Soil Test is Key to Unlocking Great Lawns

Grass emerging from its winter slumber.

DURHAM, Conn. - The most important step to having a lush, green, organic lawn is to have your soil tested.

"You have to know things about your soil in order to take care of it," said Diane St. John during her talk on organic lawn care for the Coginchaug Area Transition lecture series. St. John is a NOFA Accredited Land Care Practitioner and retail manager at Natureworks in Northford, Conn.

Here's an example of the paperwork UCONN will
return after analyzing your soil. Click to enlarge.
Lawns like a neutral pH between 6.5 and 7. If the soil is not near that pH, the lawn will not do well no matter what you do, said St. John.

The University of Connecticut offers a basic soil test for $8 for homeowners. (I had several samples done back in 2011, as seen in the example to the right.) Using a small trowel or bulb planter, take samples of soil from 10 different spots in the sample area. Mix the samples in a container and then take a one cup sample to send out for analysis.

Once your test results return (the website estimates 7-10 days) you can use the information to determine what the soil needs for correcting.

For Connecticut gardeners, a grass blend which includes tall fescue grass will perform well. The best time to renovate the lawn is in the fall, but "spring is OK too, but you need to water more," she said.

Mowing the lawn on the high side (four inches) not only helps shade itself but also the weed seeds. St. John recommended leaving grass clippings on the lawn to be mulched back into the soil since the clippings are full of nitrogen. "It's like free fertilizer."

Reading the Weeds
You can also determine what is wrong with the lawn by "reading the weeds."

"Crabgrass usually grows where soil is really compacted," said St. John. "If you are living in a semi-new development (in the last 30 years), you probably have compacted soil." To help correct the problem, she suggests aerating the soil (using a pitchfork to poke holes in the ground helps with this).

"If you can ID the weeds in the lawn, you can see what the soil needs," said St. John. Here are five of the most common weeds found in lawns:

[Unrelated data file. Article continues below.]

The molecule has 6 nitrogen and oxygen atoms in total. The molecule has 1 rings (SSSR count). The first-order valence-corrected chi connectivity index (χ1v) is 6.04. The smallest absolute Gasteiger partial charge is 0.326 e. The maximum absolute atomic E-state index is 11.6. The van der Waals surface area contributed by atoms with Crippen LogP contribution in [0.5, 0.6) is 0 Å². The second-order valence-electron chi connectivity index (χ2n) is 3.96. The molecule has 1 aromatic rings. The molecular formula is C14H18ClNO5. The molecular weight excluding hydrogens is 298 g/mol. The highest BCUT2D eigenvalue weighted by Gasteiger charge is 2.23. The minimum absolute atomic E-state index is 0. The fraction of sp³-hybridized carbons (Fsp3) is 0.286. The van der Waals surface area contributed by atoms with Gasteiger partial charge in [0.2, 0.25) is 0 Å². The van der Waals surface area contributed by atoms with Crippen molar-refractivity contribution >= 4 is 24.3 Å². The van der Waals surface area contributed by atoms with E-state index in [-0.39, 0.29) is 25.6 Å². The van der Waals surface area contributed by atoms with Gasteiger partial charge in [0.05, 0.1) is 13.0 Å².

• Crabgrass: low calcium, high potassium
  • Dandelions: low calcium, low pH, high potassium
  • Creeping Charlie: low nitrogen, high calcium, poor drainage
  • Plantain: poor drainage, very compacted soil
  • Wild Onions: low calcium, poor drainage
Clover, considered by some a weed, actually feeds the lawn by fixing nitrogen in its roots. "The part I really enjoy is the [white] clover and [the oxalis with] the little yellow flowers - I actually kind of like some of the weeds," she said.

St. John said pests can also be an indicator of what is wrong with the soil. "Patchy spots in the lawn mean roots are being eaten by grubs." The grubs are the larvae stage of Japanese beetles. To get rid of grubs in the soil (which also attract moles, who prefer to dine on them), St. John recommends applying beneficial nematodes to the lawn in late May/early June and again in mid-August/early September.

Life Without Pesticides 
Now is the time that pesticide warning flags begin to appear in neighborhoods to warn that spraying has occurred. St. John tells her children to stay off the lawns that have chemicals applied. "I worry about them walking on those lawns," she said.

The premise of organic gardening is to feed the soil, which will produce healthy plants. The soil is alive and filled with bacteria, fungus and protozoa, she said. "All these little guys you can't see [...] the whole web of life starts with life in your soil."

However, microscopic life is killed off by chemicals. If your lawn was previously treated with chemicals, St. John suggests replenishing life by applying a thin layer of compost to the top of the soil or by using a compost tea. (She recommends Organic Plant Magic, which is a dehydrated compost tea.) The transition from a chemical lawn to an organic lawn may look worse for a little while until the life kicks back in.

St. John originally started off with 1 acre of lawn at her home. Not only does St. John have chemical-free, gorgeous green grass that her children can play on, but she has removed 7,426 square feet of lawn from her original acre. She replaced the lawn with trees and plants to provide a place for wildlife to reside. Now instead of a monoculture of lawn, she has a more welcoming habitat.

"The lawn is part of your ecosystem and your yard as a whole," she said. "It's amazing when you stop using chemicals, what comes to your yard."

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